Energy and Climate Debate -
The winter weather postponed much congressional and Administrative action on energy, environment, and other issues this week, but the Senate has now officially begun floor debate on the first broad bipartisan energy package in nearly ten years.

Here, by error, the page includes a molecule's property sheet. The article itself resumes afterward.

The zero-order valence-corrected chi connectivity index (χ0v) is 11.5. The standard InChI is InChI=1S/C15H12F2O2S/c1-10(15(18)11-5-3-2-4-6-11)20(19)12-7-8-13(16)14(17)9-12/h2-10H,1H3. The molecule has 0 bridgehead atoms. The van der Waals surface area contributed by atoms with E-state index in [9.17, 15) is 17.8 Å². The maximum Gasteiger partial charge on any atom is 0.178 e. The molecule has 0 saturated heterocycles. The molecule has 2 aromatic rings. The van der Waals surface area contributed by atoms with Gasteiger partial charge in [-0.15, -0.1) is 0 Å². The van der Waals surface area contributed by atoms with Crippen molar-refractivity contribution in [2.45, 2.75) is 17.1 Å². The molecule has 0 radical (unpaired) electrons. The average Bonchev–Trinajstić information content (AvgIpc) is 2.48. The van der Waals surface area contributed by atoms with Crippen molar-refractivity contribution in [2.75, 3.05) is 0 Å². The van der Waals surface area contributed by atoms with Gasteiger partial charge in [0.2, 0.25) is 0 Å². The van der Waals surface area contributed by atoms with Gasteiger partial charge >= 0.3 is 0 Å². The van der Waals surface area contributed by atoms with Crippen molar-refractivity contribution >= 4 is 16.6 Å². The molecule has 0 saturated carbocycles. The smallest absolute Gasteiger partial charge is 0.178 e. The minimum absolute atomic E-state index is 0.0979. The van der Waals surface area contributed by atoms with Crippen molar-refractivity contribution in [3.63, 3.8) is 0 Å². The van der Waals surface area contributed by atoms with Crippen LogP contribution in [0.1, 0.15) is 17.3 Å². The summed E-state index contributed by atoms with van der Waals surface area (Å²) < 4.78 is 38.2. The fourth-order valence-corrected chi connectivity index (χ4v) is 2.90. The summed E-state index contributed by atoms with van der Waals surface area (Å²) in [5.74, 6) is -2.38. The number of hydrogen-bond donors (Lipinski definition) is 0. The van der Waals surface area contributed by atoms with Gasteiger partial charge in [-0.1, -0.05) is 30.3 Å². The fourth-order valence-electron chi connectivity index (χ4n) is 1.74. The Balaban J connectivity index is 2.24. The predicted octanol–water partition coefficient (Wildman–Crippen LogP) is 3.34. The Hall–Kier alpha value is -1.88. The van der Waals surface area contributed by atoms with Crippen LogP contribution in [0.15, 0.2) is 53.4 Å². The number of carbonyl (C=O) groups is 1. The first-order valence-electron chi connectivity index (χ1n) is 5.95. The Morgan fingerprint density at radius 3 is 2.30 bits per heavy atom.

The Energy Policy Modernization Act of 2015 (S. 2012), which cleared, 18-4, the Senate Energy and Natural Resources Committee last summer, includes, among other things, language to increase energy efficiency, renewable energy, energy infrastructure, and grid security, as well as to impose deadlines on the Department of Energy to make final decisions on natural gas exports, permanently reauthorize the Land and Water Conservation Fund, and expedite the licensing process for hydropower projects. Senate Democrats unveiled an alternative package focused on clean energy last fall that could preview some of the amendments likely to surface during floor debate. Other amendments could include opposition for Obama administration regulations, the validity of climate science, and more. The amendment process, while likely to remain fairly open, will prevent some amendments from being considered germane. There is no guarantee that a bill will move in 2016, though there may be scaled back package, most likely before late fall. After a bipartisan effort fell apart last year in the House, the lower chamber approved its own energy bill (H.R. 8) before the close of the year on a near party line vote. House Energy and Commerce Committee Chair Fred Upton (R-MI) said at the beginning of the year that he is open to removing some of the more controversial measures of the package in order to craft a more bipartisan measure. Representative Upton is interested in pursuing a measure that replaces the crude oil export language of the House-passed package with LNG language to reflect the Senate bill as well as return to a more bipartisan approach along the lines of what he had initially intended.
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